It was 1986 and as a relatively new resident of New Jersey, I looked over our auto registration renewal that had just come in the mail. Then I did a double take. The form had our name and address listed correctly, but the vehicle to be re-registered was someone else's.
I was a barely wet-behind-the-ears technology journalist but even I could see the implications. The database system sending out registration notices was malfunctioning; at least some vehicle owners were being asked to register someone else's car. With all the information on the form correct, except for the vehicle, it seemed to me it might be a modern, relational database system at work. Only relational database could mix and match information in supposedly foolproof ways. And here was an example of what happened when something in such an application went wrong.
An older, hierarchical or networked system, such as Cullinet's IDMS or IBM's IMS, couldn't retrieve information out of order. If the correct car/owner data went into the system, they'd come back out together. It might be the only thing the system could do but its inflexibility meant it would get that much right.
Indeed, N.J.'s Department of Motor Vehicles was using a brand new system based on a DatacomDB relational system and it was misfiring. A consultant had used Applied Data Research's database and Ideal fourth generation language to build the application. And they had botched the job. It was a regrettable black eye for ADR, which had good technology but wasn't able to prevent it from being misapplied.
ADR was located in Princeton, N.J. and as the New York correspondent for Computerworld, I listened as Martin Goetz, CEO, faced the storm of questions and answered honestly, regardless of the consequences. Later that year, a firm that he had painstakingly built up over 27 years went on the auction block and was acquired by Ameritech, then two years later, by Computer Associates. Its market value had been affected by events, I'm sure, and it had to be a disappointing outcome for Goetz, a true industry pioneer.
At a time when the relational systems with their ad hoc queries weren't fully trusted, becoming the poster child for a malfunctioning database was going to have debilitating consequences. Being caught exposed on the leading edge was a major hazard of the independent software business.
Despite occasional setbacks, the software industry as whole prospered and grew. I was surprised at the severe limits of what computers could do as I discovered them in an introductory course to Fortran. Gradually my own limited point view opened up to where I could see how software was constantly capturing more and more of the reality around us and putting that information to work. Whatever rules and relationships could be captured in code could also be manipulated with variables and processed with the computer's Boolean logic.
It took longer to see how the most skilled practitioners kept pushing back the limits of what could be represented, capturing greater and greater complexities. Whenever one set of goals had been achieved, they moved on to the next level of abstraction.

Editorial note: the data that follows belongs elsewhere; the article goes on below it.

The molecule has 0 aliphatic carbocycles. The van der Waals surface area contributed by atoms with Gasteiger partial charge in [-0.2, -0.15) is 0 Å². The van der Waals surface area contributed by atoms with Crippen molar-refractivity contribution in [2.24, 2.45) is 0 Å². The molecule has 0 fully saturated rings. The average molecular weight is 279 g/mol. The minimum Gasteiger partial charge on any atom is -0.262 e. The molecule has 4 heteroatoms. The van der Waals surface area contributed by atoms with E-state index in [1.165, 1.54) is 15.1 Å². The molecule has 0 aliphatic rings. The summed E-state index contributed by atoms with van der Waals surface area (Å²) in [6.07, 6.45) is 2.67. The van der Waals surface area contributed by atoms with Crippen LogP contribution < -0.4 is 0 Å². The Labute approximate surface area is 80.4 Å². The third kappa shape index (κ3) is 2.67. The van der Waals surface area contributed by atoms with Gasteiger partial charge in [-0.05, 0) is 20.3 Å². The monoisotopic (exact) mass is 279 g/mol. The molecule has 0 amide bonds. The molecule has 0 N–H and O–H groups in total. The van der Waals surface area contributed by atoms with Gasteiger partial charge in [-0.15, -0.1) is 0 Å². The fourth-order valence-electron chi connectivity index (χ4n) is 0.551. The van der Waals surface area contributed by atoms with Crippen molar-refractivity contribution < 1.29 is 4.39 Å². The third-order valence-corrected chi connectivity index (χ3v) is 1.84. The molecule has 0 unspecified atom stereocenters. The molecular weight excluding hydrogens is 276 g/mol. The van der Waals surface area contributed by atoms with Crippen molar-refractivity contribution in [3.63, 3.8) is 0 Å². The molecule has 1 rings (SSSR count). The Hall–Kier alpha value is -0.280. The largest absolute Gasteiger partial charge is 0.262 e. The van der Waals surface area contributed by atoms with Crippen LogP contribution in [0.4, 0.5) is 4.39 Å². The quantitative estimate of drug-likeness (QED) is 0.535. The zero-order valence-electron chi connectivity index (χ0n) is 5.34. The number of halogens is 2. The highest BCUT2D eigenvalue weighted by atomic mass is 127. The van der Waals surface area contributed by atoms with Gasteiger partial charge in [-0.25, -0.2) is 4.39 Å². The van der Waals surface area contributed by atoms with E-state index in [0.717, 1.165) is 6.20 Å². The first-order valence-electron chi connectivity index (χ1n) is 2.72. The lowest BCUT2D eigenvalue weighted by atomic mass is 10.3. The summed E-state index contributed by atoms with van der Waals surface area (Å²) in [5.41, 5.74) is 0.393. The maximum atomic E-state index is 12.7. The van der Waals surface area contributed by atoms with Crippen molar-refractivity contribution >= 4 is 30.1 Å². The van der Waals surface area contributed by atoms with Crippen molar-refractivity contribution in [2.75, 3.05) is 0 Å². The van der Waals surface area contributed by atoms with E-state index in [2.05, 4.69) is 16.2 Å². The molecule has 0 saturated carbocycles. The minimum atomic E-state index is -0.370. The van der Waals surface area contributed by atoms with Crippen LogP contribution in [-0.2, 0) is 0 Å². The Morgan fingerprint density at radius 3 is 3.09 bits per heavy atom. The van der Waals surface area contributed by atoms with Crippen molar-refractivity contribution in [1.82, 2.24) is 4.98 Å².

We now create virtual realities through which a person's digital stand-in or avatar can act on behalf of its owner. In 1984 when I started in this business, such a thing was science fiction. Digital assistants learn from our patterns what it is we like to eat, tend to buy or how we get to work. Machine learning creates giant compendiums of data on the constant operation of machines, data that when analyzed can keep engines running and plants open. Cognitive computing can take many different types of sensory data and merge them into something that at least vaguely resembles how humans perceive their world and what to respond to in it.
IBM's Watson has not only an ability to win Jeopardy but also to use the human genome in diagnosing disease. Mendel Rosenblum did what others said couldn't be done and achieved the precise emulation of the x86 instruction set in software, creating the world of virtual machines. Given the world's appetite for search, Google had to learn how to launch a hundred million containers at a time and manage them through Borg and Omega, eventually yielding an offshoot for the rest of us, Kubernetes.
Software is moving the boundaries of human capabilities forward quickly, too quickly sometimes for the average human to keep up with it. Increasingly complex software systems will attempt to manage hundreds of thousands of driverless cars in a single metropolitan area. They will try to govern all the variables involved in transporting humans on a six-month journey to Mars and bring them back.
Somewhere in the midst of all of this there is sure to be another Department-of-Motor-Vehicles screw-up, a setback where the software almost did what it was intended to do, but somehow fell a nanometer short. Its designers hadn't foreseen every eventuality. The cloud had always been highly reliable -- right up until the moment when its own design started to work against it. (See the post mortems on Amazon's 2011 Easter weekend or Azure's 2012 Leap Year Day meltdown.)
As the future unfolds, we will be relying on software more than ever, but let's never forget it's only as good as the humans that build it. In key situations, such as a missile launch or air traffic control, knowing the process of falling back to some less-complicated position after a system failure may become an art form. Our most advanced system has hit a breakpoint; let's revert to the thing that we know works, until we figure out what went wrong.
Whether such a thing is possible may determine how well we will survive and thrive in our digital future.
[Editor's note: After more than 30 years of outstanding work covering the IT community and the software sector, Charlie Babcock will be retiring on Friday. He's taking time this week to reflect, and to put our technology progress into perspective.]